Have you ever wondered how to grow your Australian rainforest trees? Is there a beautiful tree that you have always wanted to collect and propagate the seed from? Are you in the business of ecological restoration, rainforest propagation or environmental education?
This long-awaited guide to rainforest seed propagation unlocks the secrets to growing 300 Australian rainforest species. Providing specific information on how to sustainably collect, process and germinate seeds, this user-friendly book aims to support a growing movement of rainforest restoration.
With invaluable information based on 30 years of research in northern New South Wales, users will find even difficult rainforest species delightfully easy to grow. Seeing a seed germinate, caring for the seedling and eventually planting the tree is deeply satisfying. And, in this time of widespread deforestation, millions of trees are needed for restoration and every tree counts. Whether you are growing one or one hundred thousand, why not start today?
About the authors
About the photographer
2. Biology and ecology
7. A-Z species guide
Index of common names
Index of scientific names
Mark Dunphy has worked in rainforest restoration for 35 years. He has worked as a rainforest regenerator, ecological restoration consultant and nursery owner of Firewheel Rainforest Nursery on the North Coast of NSW. He has worked on over 100 projects and grown over 1 million trees. A regular presenter at rainforest restoration field days, workshops and conferences, his work has appeared in the Australian Journal of Ecological Management and in the book Subtropical Rainforest Restoration: A Practical Manual and Data Source for Landcare Groups, Land Managers and Rainforest Regenerators.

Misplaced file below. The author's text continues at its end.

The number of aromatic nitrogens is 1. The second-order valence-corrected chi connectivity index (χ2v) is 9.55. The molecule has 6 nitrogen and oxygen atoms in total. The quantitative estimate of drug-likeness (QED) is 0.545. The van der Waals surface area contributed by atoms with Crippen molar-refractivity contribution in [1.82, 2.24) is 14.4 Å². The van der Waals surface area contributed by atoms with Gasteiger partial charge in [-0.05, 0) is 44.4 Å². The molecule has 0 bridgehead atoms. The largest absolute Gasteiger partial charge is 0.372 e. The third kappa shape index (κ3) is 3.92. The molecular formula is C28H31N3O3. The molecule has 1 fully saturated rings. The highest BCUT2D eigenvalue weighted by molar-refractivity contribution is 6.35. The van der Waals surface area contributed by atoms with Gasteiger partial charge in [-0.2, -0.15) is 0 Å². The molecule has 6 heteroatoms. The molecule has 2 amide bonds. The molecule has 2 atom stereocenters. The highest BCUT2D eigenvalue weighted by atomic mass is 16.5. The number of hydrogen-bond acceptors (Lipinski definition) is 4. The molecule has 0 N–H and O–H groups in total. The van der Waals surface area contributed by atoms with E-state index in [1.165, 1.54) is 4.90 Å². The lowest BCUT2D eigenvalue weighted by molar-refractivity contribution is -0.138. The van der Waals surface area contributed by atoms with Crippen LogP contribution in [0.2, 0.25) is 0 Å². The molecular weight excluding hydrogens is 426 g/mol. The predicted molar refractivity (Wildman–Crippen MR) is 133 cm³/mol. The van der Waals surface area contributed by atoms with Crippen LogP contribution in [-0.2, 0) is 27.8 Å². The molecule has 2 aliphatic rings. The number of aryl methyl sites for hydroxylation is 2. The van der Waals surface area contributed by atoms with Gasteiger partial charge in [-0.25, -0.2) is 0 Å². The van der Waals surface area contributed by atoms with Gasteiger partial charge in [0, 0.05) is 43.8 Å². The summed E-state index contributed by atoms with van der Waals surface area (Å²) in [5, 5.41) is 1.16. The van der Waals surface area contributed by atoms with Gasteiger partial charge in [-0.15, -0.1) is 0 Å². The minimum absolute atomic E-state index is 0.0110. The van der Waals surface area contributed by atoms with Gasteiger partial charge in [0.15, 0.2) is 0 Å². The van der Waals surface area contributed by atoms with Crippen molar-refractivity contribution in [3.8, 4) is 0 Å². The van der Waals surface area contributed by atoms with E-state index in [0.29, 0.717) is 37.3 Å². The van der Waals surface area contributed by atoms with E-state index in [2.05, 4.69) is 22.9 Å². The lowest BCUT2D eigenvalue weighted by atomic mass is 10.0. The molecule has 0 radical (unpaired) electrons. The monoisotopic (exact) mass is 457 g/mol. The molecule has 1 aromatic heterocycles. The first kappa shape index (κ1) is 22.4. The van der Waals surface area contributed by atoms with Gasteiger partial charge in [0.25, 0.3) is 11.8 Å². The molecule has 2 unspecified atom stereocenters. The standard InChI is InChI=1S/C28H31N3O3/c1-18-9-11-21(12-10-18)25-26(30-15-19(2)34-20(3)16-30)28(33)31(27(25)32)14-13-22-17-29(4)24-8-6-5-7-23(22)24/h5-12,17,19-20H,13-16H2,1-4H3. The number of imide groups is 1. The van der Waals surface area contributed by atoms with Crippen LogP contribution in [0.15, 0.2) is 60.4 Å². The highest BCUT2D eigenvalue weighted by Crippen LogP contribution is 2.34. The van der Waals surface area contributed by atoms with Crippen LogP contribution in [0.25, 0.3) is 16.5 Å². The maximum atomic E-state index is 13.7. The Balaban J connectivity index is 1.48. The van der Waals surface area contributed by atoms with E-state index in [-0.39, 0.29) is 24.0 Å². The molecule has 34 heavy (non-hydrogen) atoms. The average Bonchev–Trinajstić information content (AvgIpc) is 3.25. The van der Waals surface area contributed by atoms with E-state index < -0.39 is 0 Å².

Steve McAlpin has extensive expertise in both rainforest and arid zone ecology and has an MSc in conservation ecology. He has worked as a botanic garden curator, plant propagator and ABC talkback gardener, as well as leading numerous flora and fauna surveys. Steve’s research has been widely published in Australian and international journals and he has written a ‘recovery plan’ for the nationally Vulnerable Great Desert Skink and co-authored a book on central Australian threatened species. Steve is currently using skills developed across more than 15 years of living in the NSW subtropics to collect seed and propagate plants for Firewheel Rainforest Nursery.
Paul Nelson has been a professional rainforest seed collector and propagator for 20 years. Paul’s knowledge of rainforest botany and ecology has made him a recognised leader in the field of rainforest seed collection and propagation. Many of the breakthroughs in propagation at Firewheel Rainforest Nursery have been due to Paul’s work in this field. Paul is a regular speaker at field days and conferences and runs workshops and training modules.
Michelle Chapman is a consultant for ActivatED and has been developing programs and facilitating workshops around the world for 15 years. Most recently, as Education and Sustainability Manager for Greenpop (South Africa), she co-managed the Cape Town Urban Greening Program and developed and facilitated tree planting workshops for Trees for Zambia: Conference of Action and two South African reforestation festivals. Michelle is passionate about inspiring and facilitating the community protection and restoration of subtropical rainforest.
Hugh Nicholson established Terania Rainforest Nursery with his partner Nan in the 1970s. His photographs are included in their Australian Rainforest Plants books (volumes I-VI). He has also supplied photographs to Australian and international magazines and books, and national parks and tourist information displays. In 2006, Hugh was appointed as the Federal Government conservation representative on the Community Advisory Committee for the Gondwana Rainforests of Australia World Heritage Area. Most recently, he has supplied most of the 12,000 photographs for the interactive rainforest plant identification key Rainforest Plants of Australia: Rockhampton to Victoria.
"The book is what all native plant nurseries and native plant enthusiasts in NSW and Queensland should have on their bookshelves [...] no, I'll correct that. It should be in their nursery work area being referred to regularly and used to the point of falling apart."
– Glenn Leiper, Native Plants Queensland